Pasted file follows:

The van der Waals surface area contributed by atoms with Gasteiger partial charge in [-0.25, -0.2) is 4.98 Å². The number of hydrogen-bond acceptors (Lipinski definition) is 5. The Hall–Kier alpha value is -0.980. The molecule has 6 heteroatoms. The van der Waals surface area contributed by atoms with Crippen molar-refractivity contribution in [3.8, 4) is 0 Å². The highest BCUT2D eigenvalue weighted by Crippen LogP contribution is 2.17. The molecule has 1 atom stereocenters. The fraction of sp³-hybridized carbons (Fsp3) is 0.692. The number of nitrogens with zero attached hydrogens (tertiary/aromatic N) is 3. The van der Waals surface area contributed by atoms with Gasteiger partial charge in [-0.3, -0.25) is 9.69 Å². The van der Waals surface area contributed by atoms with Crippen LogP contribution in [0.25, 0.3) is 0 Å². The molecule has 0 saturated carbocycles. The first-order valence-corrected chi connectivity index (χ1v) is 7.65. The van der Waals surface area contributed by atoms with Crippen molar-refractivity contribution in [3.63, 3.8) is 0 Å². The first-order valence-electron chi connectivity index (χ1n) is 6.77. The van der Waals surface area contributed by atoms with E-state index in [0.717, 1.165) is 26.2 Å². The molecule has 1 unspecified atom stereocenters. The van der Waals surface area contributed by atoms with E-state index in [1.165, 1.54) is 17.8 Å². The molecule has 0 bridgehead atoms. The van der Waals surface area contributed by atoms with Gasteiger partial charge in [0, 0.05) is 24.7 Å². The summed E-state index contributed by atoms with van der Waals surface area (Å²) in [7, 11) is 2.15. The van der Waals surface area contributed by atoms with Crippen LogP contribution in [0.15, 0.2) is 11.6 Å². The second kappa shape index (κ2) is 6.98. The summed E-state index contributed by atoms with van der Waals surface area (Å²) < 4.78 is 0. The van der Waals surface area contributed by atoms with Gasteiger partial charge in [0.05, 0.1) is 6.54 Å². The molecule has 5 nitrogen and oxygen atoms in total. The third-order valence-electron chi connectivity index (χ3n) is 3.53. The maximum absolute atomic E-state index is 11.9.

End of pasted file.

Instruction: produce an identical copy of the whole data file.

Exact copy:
The van der Waals surface area contributed by atoms with Gasteiger partial charge in [-0.25, -0.2) is 4.98 Å². The number of hydrogen-bond acceptors (Lipinski definition) is 5. The Hall–Kier alpha value is -0.980. The molecule has 6 heteroatoms. The van der Waals surface area contributed by atoms with Crippen molar-refractivity contribution in [3.8, 4) is 0 Å². The highest BCUT2D eigenvalue weighted by Crippen LogP contribution is 2.17. The molecule has 1 atom stereocenters. The fraction of sp³-hybridized carbons (Fsp3) is 0.692. The number of nitrogens with zero attached hydrogens (tertiary/aromatic N) is 3. The van der Waals surface area contributed by atoms with Gasteiger partial charge in [-0.3, -0.25) is 9.69 Å². The van der Waals surface area contributed by atoms with Crippen LogP contribution in [0.25, 0.3) is 0 Å². The molecule has 0 saturated carbocycles. The first-order valence-corrected chi connectivity index (χ1v) is 7.65. The van der Waals surface area contributed by atoms with Crippen molar-refractivity contribution in [3.63, 3.8) is 0 Å². The first-order valence-electron chi connectivity index (χ1n) is 6.77. The van der Waals surface area contributed by atoms with E-state index in [0.717, 1.165) is 26.2 Å². The molecule has 1 unspecified atom stereocenters. The van der Waals surface area contributed by atoms with E-state index in [1.165, 1.54) is 17.8 Å². The molecule has 0 bridgehead atoms. The van der Waals surface area contributed by atoms with Gasteiger partial charge in [0, 0.05) is 24.7 Å². The summed E-state index contributed by atoms with van der Waals surface area (Å²) in [7, 11) is 2.15. The van der Waals surface area contributed by atoms with Crippen LogP contribution in [0.15, 0.2) is 11.6 Å². The second kappa shape index (κ2) is 6.98. The summed E-state index contributed by atoms with van der Waals surface area (Å²) < 4.78 is 0. The van der Waals surface area contributed by atoms with Gasteiger partial charge in [0.05, 0.1) is 6.54 Å². The molecule has 5 nitrogen and oxygen atoms in total. The third-order valence-electron chi connectivity index (χ3n) is 3.53. The maximum absolute atomic E-state index is 11.9.